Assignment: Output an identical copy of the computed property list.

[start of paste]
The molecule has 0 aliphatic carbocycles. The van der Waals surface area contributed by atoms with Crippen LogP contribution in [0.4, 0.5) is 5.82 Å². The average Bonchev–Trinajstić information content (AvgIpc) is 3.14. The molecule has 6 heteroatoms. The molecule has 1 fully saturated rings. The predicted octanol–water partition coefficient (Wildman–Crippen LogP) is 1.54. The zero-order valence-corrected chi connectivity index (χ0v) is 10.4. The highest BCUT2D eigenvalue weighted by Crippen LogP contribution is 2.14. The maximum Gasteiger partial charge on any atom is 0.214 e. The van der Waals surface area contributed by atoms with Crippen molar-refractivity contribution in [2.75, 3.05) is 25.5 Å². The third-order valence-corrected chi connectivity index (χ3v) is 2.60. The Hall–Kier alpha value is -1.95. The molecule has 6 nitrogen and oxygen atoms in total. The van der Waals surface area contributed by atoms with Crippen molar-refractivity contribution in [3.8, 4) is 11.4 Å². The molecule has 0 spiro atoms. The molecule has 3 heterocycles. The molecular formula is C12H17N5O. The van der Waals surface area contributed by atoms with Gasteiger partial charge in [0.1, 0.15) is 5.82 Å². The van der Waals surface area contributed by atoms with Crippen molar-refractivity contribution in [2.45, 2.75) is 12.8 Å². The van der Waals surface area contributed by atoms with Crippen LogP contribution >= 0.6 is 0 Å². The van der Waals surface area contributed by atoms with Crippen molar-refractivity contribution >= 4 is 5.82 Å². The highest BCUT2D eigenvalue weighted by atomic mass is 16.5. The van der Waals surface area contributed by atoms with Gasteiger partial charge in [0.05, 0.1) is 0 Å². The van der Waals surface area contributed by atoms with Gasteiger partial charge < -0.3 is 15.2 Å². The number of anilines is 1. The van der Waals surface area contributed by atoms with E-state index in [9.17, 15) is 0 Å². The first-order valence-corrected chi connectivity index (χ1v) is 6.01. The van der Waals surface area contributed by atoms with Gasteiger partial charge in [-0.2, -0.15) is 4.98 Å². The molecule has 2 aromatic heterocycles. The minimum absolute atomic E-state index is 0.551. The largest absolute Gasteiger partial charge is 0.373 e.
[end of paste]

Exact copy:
The molecule has 0 aliphatic carbocycles. The van der Waals surface area contributed by atoms with Crippen LogP contribution in [0.4, 0.5) is 5.82 Å². The average Bonchev–Trinajstić information content (AvgIpc) is 3.14. The molecule has 6 heteroatoms. The molecule has 1 fully saturated rings. The predicted octanol–water partition coefficient (Wildman–Crippen LogP) is 1.54. The zero-order valence-corrected chi connectivity index (χ0v) is 10.4. The highest BCUT2D eigenvalue weighted by Crippen LogP contribution is 2.14. The maximum Gasteiger partial charge on any atom is 0.214 e. The van der Waals surface area contributed by atoms with Crippen molar-refractivity contribution in [2.75, 3.05) is 25.5 Å². The third-order valence-corrected chi connectivity index (χ3v) is 2.60. The Hall–Kier alpha value is -1.95. The molecule has 6 nitrogen and oxygen atoms in total. The van der Waals surface area contributed by atoms with Crippen molar-refractivity contribution in [3.8, 4) is 11.4 Å². The molecule has 0 spiro atoms. The molecule has 3 heterocycles. The molecular formula is C12H17N5O. The van der Waals surface area contributed by atoms with Gasteiger partial charge in [0.1, 0.15) is 5.82 Å². The van der Waals surface area contributed by atoms with Crippen molar-refractivity contribution in [2.45, 2.75) is 12.8 Å². The van der Waals surface area contributed by atoms with Crippen LogP contribution >= 0.6 is 0 Å². The van der Waals surface area contributed by atoms with Crippen molar-refractivity contribution >= 4 is 5.82 Å². The highest BCUT2D eigenvalue weighted by atomic mass is 16.5. The van der Waals surface area contributed by atoms with Gasteiger partial charge in [0.05, 0.1) is 0 Å². The van der Waals surface area contributed by atoms with Gasteiger partial charge < -0.3 is 15.2 Å². The number of anilines is 1. The van der Waals surface area contributed by atoms with E-state index in [9.17, 15) is 0 Å². The first-order valence-corrected chi connectivity index (χ1v) is 6.01. The van der Waals surface area contributed by atoms with Gasteiger partial charge in [-0.2, -0.15) is 4.98 Å². The molecule has 2 aromatic heterocycles. The minimum absolute atomic E-state index is 0.551. The largest absolute Gasteiger partial charge is 0.373 e.